PLEASANTON, Calif. -- Safeway here said last week it has formed an alliance with Tesco, London, that will give the U.S. retailer access to the U.K. company's Internet know-how and proprietary software.
U.S. analysts interviewed by SN said they believed Safeway and Tesco might be able to combine their expertise to establish a profitable store-based Internet grocery service.
British analysts told SN they welcomed the deal, saying it was a major vote of confidence in Tesco's e-commerce software and warehouse management systems.
According to Safeway, Tesco will make a $22 million cash investment in GroceryWorks.com, Dallas, Safeway's exclusive online grocery service, and provide it with proprietary software and expertise in return for a 35% share of the company's voting equity; Safeway currently holds approximately 50% of the voting equity in GroceryWorks.
Tesco's Internet grocery service, Tesco.com, is profitable in the United Kingdom, with almost 1 million registered customers, 70,000 orders per week and annualized sales of $420 million, according to Safeway.
GroceryWorks' service, which had been available only in Texas, was suspended last week to prepare for a relaunch, Safeway said; when service resumes, it will operate under the Safeway banner and will make its deliveries from stores, not warehouses.
Gary Fernandes, GroceryWorks chairman, told SN, "We want to get back as soon as we can," but declined to give any estimate of when service might resume.
He noted that GroceryWorks had in recent months been moving away from its original warehouse-based model to a store-based system.
"But we didn't have the technology," he said. "Tesco has it all developed."
Fernandes explained that in the Tesco.com model, the online grocer offers just about every item a supermarket does. "You need a different Web site," he said. "Our Web site can't handle all the items there are in a store.
"We also needed help with the automation used in picking items from stores. Tesco has proprietary software that makes it almost impossible to pick the wrong item or quantity.
"Basically, you have to build digitized maps of every item. These are downloaded to a device that's mounted on a custom-designed cart. All items appear on the display. It's hard for the pickers to make a mistake."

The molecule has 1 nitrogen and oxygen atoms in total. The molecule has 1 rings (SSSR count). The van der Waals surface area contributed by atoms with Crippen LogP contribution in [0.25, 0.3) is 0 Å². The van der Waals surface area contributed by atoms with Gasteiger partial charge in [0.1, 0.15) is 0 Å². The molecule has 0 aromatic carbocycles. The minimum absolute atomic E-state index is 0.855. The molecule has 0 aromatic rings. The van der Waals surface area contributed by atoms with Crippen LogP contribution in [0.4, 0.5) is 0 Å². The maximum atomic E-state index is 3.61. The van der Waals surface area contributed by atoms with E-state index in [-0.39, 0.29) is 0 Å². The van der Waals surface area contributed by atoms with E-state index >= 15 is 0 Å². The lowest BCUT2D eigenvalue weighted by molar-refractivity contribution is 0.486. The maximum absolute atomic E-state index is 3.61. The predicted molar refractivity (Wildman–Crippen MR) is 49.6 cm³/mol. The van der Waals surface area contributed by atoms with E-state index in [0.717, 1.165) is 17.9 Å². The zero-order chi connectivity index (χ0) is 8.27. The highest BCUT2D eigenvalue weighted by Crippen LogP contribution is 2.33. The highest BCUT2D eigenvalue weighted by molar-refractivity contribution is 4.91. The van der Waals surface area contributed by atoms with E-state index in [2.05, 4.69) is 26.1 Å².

Debra Lambert, a Safeway spokeswoman, said the company expects to offer the online service "in most markets where Safeway operates. Our goal is to make it the best online grocery business in the U.S. We want to provide a high level of service, be profitable and build the business one block at a time."
Failing to return repeated phone calls, Tesco could not be reached for comment.
Ellen Baras, securities analyst, William Blair & Co., Chicago, told SN she was skeptical whether Tesco could export its version of online retailing to the U.S.
"Is buying behavior in the U.K. the same as it is here?" she asked.
"Frankly, I was a little surprised by this news," she added. "The fervor over online shopping has faded, and I was surprised that Safeway is seriously interested.
"Webvan and Peapod have demonstrated that there is a niche demand for the service with a certain household profile, and Peapod is now profitable in Chicago.
"But many people still can't imagine having someone else select their tomatoes. It takes a long time to change the consumer mind-set."
Andrew Wolf, senior analyst, BB&T Capital Markets, Richmond, Va., told SN he thought GroceryWorks' move to store-based fulfillment was a good idea.
"A hybrid between retail and e-commerce will over time yield some profitability," he said. "The store-based model is a better model for a slow-growth, low-demand business like groceries because it has a lower break-even point.
"It's the low-investment model that survives. The high-investment, high-spend model leads to the highly predictably burnout."
Meanwhile, in the U.K., some analysts speculated that the deal increases the possibility Tesco might eventually merge with Safeway to become a global player in the same big-league as Wal-Mart and Carrefour. Analysts in the past have said Tesco might have to merge with another major retailer if it wants to leap into the ranks of the world's top companies.
However, other analysts last week downplayed the possibility of a merger with Safeway, saying Tesco at the moment seems to be growing well on its own.